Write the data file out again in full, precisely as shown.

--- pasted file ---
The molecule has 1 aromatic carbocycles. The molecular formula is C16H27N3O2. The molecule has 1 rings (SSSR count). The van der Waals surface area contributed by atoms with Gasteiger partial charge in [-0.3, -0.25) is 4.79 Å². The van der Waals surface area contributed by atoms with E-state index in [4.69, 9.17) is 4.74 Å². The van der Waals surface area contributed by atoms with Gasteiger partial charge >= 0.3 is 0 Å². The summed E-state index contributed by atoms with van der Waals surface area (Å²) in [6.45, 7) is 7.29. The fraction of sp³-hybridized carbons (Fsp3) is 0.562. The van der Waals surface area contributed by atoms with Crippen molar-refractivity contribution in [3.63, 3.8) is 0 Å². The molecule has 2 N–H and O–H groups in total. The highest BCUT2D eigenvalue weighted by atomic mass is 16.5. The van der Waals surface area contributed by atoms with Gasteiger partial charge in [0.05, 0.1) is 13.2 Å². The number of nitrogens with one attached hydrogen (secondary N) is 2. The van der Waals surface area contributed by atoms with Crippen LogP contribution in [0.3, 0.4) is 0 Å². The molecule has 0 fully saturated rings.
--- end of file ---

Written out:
The molecule has 1 aromatic carbocycles. The molecular formula is C16H27N3O2. The molecule has 1 rings (SSSR count). The van der Waals surface area contributed by atoms with Gasteiger partial charge in [-0.3, -0.25) is 4.79 Å². The van der Waals surface area contributed by atoms with E-state index in [4.69, 9.17) is 4.74 Å². The van der Waals surface area contributed by atoms with Gasteiger partial charge >= 0.3 is 0 Å². The summed E-state index contributed by atoms with van der Waals surface area (Å²) in [6.45, 7) is 7.29. The fraction of sp³-hybridized carbons (Fsp3) is 0.562. The van der Waals surface area contributed by atoms with Crippen molar-refractivity contribution in [3.63, 3.8) is 0 Å². The molecule has 2 N–H and O–H groups in total. The highest BCUT2D eigenvalue weighted by atomic mass is 16.5. The van der Waals surface area contributed by atoms with Gasteiger partial charge in [0.05, 0.1) is 13.2 Å². The number of nitrogens with one attached hydrogen (secondary N) is 2. The van der Waals surface area contributed by atoms with Crippen LogP contribution in [0.3, 0.4) is 0 Å². The molecule has 0 fully saturated rings.